to the police or at least know what the police want to talk to you about? >> my advice to the client would be, not to talk to the police and to blame it on me. the reason would be, my attorney has instructed me not to speak. that never comes into a trial. it's a constitutional right that everyone has and that would have been the better way to go, i believe, but we'll never know until this trial ends. if it's an acquittal, the lawyer will look like a genius. so i just think it's a mistake, from everything that i know. >> the toxicologist that studied the drugs in jackson's body also testified today. is this the key scientific evidence that the prosecution needs for their case? >> well, it's certainly very key evidence. i mean, no one's disputing that michael was having propofol put into his system, at his home, under conditions less than desirable. no one is disputing how powerful of ann thet particular this is. the question is, who is responsible for him having propofol in that amount?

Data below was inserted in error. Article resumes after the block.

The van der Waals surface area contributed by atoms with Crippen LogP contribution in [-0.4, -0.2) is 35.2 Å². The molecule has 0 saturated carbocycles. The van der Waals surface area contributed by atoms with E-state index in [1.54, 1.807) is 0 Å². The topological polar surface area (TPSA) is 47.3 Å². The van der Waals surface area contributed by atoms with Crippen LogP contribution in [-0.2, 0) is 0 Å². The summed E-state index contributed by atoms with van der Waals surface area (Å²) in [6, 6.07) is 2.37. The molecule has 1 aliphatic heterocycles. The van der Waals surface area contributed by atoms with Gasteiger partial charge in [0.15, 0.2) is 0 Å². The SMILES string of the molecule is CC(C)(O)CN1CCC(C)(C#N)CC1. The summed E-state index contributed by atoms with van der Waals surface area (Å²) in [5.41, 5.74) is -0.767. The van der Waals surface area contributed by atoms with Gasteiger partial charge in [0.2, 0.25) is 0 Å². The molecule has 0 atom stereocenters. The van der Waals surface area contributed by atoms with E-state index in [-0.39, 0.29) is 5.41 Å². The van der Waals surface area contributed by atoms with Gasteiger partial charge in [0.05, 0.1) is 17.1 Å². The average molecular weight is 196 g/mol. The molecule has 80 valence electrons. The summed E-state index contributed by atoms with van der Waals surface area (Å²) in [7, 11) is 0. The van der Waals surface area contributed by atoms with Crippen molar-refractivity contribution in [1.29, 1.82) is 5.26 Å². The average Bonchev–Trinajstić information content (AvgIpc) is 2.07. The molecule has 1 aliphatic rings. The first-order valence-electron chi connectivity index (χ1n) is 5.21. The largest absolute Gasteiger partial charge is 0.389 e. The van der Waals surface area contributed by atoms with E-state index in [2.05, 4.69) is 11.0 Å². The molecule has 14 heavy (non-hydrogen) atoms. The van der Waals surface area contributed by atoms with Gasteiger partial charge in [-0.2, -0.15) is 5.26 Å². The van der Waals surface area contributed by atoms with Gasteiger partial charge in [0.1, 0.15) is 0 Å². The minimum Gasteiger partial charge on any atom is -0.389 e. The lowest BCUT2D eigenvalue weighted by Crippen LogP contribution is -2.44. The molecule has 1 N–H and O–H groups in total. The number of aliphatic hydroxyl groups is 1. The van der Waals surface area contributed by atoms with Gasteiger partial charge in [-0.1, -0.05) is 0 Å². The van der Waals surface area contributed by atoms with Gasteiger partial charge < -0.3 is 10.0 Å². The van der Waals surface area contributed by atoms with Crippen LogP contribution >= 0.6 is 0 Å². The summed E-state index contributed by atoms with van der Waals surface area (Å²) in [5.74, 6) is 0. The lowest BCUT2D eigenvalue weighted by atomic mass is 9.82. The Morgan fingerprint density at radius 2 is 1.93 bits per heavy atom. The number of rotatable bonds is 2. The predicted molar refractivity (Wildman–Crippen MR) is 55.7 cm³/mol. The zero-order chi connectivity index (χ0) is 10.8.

the defense is trying to suggest that michael did it himself. i don't think it's going to fly at this point. he had propofol all over his body, his eyes, legs, pan kree yas, heart, bloodstream, his stomach. my understanding is that the amount in the stomach was not large and while stomach contents can diffuse into the blood, by the same token, what is in the blood can diffuse into the stomach so it may have come not from being ingested through his mouth. >> how much of a defense do you think the defense is going to call up? do you think they are going to call a lot of witnesses? >> i think they are going to have to. i don't think the cross-examination, while it's professionally done, to tilt the balance in their favor. they have to call experts to talk about the amount of propofol in their system and what would be deadly. if they can find experts to say what conrad murray did, met the standard of care, i would be very surprised, but you'll never know. very often you can find an